“The existing law, by a series of undervaluations on the part of importers and of erroneous construction on the part of the general appraisers and the courts, has been so emasculated that the interests of the cotton manufacturers of the United States have been largely destroyed in some lines. This is shown by the fact that the importation of cotton manufactures increased from $23,000,000 in 1898 to $73,000,000 in 1907.” Mr. Aldrich was mistaken in his figures. The cotton importations in 1898 were over $27,000,000, and 1898 was an “off-year.” The average importations in the decade 1896–1905 were over $40,000,000. Moreover, nobody knows better than Mr. Aldrich that not over $12,000,000 of the 323$73,000,000 imported in 1907 referred to cotton cloths—the only thing in dispute. The other $61,000,000 was duty on our large importations of cotton laces, embroideries, and small goods like handkerchiefs and hosiery. It was a misleading statement, not unlike the statements by which the duty on mercerized goods was defended. The task of defending this fell to Mr. Lodge in the main,—the senior Senator from Massachusetts, and Mr. Smoot from Utah, being the senatorial team which backed up Mr. Aldrich in the tariff debate. Mr. Lodge’s speech was most interesting. He had been admirably coached on mercerization, and he had his samples with him. He told how it had become a general process since the Dingley Bill was made—that it required new and expensive machinery and skilled labor—hence for labor’s sake and the honor of our cotton trade we should give it a special duty. What Mr. Lodge did not say was that this process, in so far as it adds anything to the value of a cloth, was already provided for in the Dingley Bill. That under the protection there provided, it had become in some ten years firmly and successfully established in the United States. The latest textile directory gives a list of fifty-seven concerns which do some form of mercerizing. Some of these are on a large scale. When Mr. Lippitt appeared before the Ways and Means Committee one of the strong reasons he gave for not changing the Dingley duty was that under it the trade had been able to develop on artistic lines and to employ new processes, such as mercerization. He repeated that the Dingley duty was sufficient. Mr. Lodge’s speech would lead one to believe that we had been unable to mercerize goods, that it was an infant needing protection, whereas fifty-seven establishments announce that they do the work! Moreover, Mr. Lodge failed to prove that a cent a square yard was necessary to protect the process. As a matter of fact, it was shown 324by Senator Dolliver that the process costs nothing of the kind. Bills for mercerizing were shown in which the charge was but ⅛ of a cent a square yard. Other figures were quoted, but none higher than ¾ of a cent. It is probable that the process is actually cheaper here than in England or Germany, though we do not as yet do work of as high grade. All the evidence, indeed, leads one to believe that there was no sound protectionist defence of the extra duty on mercerized goods, that it was an abuse of power from start to finish.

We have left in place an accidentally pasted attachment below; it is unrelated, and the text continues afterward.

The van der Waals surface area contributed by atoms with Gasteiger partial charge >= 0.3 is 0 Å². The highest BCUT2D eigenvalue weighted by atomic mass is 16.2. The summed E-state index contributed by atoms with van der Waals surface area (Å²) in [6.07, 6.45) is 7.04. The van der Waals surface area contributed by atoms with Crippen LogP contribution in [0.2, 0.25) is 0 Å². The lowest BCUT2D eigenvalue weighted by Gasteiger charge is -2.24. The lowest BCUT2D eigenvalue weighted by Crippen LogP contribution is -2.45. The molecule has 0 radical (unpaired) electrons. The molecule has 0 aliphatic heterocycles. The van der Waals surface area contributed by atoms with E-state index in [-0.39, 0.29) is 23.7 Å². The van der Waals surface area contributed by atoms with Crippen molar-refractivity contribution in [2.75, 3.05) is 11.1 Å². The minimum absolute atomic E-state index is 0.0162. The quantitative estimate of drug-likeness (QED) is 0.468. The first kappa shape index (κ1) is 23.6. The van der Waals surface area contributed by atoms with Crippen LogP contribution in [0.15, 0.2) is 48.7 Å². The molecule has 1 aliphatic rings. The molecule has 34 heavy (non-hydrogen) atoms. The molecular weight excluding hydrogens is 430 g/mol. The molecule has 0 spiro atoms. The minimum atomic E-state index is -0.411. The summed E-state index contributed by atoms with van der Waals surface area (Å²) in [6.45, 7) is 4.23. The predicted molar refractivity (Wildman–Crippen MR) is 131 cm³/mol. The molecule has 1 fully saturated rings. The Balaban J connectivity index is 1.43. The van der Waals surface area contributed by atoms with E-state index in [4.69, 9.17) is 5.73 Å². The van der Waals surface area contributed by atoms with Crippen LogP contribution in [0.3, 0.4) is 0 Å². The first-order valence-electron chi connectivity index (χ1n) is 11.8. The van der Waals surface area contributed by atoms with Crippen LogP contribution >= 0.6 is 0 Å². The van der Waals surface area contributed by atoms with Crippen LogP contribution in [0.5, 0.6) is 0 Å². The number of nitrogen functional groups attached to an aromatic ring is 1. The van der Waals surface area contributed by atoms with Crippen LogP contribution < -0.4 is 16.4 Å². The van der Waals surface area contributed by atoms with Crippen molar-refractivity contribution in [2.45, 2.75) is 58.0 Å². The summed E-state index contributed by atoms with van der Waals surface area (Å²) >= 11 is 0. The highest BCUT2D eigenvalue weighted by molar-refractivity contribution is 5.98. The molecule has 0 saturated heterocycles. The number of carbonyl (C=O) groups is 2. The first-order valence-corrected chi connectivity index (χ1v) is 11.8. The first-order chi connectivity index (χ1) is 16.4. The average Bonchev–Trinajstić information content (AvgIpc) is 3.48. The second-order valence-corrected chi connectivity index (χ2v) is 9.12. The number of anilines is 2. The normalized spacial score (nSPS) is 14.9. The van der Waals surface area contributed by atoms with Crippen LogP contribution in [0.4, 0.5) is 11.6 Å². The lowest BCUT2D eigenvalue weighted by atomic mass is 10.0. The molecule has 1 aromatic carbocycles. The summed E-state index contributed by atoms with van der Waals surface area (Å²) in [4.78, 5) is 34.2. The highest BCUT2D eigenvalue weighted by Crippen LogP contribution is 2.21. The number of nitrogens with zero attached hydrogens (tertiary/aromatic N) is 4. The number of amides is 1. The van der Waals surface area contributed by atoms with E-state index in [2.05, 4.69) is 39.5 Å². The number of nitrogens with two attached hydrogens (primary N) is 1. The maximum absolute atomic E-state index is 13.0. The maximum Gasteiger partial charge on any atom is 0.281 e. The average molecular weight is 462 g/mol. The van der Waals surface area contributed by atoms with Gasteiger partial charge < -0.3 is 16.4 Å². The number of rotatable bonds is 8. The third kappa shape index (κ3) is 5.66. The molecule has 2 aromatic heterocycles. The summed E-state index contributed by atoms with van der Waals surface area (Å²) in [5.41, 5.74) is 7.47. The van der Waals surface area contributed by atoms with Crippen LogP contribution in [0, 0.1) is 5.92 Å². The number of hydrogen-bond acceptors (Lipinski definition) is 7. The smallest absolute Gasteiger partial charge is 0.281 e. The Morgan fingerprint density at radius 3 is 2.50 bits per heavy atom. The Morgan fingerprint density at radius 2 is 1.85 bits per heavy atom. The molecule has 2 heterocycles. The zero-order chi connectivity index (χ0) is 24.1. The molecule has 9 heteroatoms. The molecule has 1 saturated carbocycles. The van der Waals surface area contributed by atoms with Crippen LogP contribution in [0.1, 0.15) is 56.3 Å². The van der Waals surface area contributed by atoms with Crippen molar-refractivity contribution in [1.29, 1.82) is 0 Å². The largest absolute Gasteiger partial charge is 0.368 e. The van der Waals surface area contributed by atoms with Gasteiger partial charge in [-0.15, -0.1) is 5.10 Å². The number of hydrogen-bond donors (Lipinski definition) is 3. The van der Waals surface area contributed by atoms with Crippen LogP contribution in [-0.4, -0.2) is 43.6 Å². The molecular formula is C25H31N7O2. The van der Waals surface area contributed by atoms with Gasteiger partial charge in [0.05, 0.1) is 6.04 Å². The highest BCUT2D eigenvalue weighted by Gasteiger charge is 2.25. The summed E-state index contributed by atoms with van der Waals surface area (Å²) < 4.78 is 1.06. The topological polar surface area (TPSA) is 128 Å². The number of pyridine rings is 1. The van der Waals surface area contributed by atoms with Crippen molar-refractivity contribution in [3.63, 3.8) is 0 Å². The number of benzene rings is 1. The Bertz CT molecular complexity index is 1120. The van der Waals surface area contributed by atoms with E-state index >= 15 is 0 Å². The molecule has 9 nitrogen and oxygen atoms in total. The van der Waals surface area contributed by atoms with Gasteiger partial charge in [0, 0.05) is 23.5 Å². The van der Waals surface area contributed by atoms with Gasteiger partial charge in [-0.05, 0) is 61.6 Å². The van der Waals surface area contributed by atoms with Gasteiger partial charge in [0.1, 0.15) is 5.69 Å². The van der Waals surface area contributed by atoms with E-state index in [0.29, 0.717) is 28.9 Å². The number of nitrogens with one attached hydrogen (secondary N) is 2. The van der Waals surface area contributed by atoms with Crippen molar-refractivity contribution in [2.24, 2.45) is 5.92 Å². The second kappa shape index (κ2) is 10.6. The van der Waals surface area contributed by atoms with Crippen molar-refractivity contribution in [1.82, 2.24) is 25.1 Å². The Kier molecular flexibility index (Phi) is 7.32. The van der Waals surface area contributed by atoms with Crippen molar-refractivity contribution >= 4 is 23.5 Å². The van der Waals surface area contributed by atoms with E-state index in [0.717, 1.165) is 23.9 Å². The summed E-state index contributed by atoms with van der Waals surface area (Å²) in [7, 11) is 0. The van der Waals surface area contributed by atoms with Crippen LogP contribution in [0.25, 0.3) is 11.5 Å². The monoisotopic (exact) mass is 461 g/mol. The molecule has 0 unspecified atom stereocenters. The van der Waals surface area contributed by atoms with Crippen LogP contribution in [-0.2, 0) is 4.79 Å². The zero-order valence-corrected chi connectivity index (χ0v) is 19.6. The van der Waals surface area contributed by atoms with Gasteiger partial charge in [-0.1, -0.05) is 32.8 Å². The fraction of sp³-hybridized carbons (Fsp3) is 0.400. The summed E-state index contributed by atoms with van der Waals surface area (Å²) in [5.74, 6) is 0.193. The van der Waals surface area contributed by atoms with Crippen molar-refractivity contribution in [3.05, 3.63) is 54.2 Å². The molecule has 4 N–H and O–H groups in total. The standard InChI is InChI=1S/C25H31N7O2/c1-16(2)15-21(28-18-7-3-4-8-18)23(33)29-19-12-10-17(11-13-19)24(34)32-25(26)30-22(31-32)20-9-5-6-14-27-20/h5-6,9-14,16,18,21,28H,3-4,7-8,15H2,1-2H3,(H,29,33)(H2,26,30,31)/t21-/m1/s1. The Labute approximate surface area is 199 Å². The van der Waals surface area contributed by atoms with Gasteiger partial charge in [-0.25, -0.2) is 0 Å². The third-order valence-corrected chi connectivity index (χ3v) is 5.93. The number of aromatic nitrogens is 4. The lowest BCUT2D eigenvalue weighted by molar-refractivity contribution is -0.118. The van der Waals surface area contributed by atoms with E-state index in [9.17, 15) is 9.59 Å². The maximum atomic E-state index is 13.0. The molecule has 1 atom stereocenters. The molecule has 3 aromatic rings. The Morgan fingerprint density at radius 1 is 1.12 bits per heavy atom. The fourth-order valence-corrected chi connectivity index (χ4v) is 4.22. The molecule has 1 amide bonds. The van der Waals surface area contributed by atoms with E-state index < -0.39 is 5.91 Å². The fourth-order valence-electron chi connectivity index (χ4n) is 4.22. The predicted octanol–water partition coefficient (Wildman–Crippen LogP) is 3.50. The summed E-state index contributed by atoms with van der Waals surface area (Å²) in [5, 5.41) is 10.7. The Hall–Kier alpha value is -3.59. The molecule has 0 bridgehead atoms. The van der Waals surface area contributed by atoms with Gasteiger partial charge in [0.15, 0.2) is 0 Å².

The duties on cotton cloth in the Payne-Aldrich Bill were adopted not for lack of ample information of their nature, but in spite of it. The members of the responsible committees, the members of Congress and the Administration, not only had the debates to guide them; they had laid before them repeatedly, by the Wholesale Dry Goods Association of New York, graphic “object lessons” of what the new rates would do. Discovering that Congress was unmoved by its showings, as a last resort the Association appealed to the President for a hearing. They believed that if they could prove to him the effect of the duties on common goods, he would not permit the wrong. But the President would not see them. It is probable that Mr. Taft, knowing that it was futile to oppose the cotton duties, spared himself the ordeal of having to say to gentlemen who had a just grievance, “I can do nothing for you.” It was what he had done in the case of the carded woollen men. And if Mr. Taft had offered any explanation of his inactivity, as he did in the case of the wool schedule, he would probably have said:

The interests of the cotton manufacturers of New England, New York, and Pennsylvania, reflected through their representatives in Congress, were sufficiently strong to defeat any attempt to change the cotton tariff, and had it been attempted it would have beaten the bill reported from either committee.

325What made the cotton manufacturers so strong? Their alliance in tariff matters with the worsted manufacturers—nothing else. Side by side with worsted in New England and New York and Pennsylvania, in all the textile centres, is cotton. The worsted manufacturers use larger and larger quantities of cotton in their cheap goods. Worsted manufacturers are also frequently cotton manufacturers. The tariff interests of cotton and of worsted manufacturers are identical. Everywhere we find them supporting the same political combinations. Senator Aldrich has always been as liberal in supporting what the wool men wanted as he was in 1909 in carrying out Mr. Lippitt’s suggestions. So loyal is he to the wool schedule that in 1909, when the attack was made by his own party colleagues on its inequalities, he made the following extraordinary statement: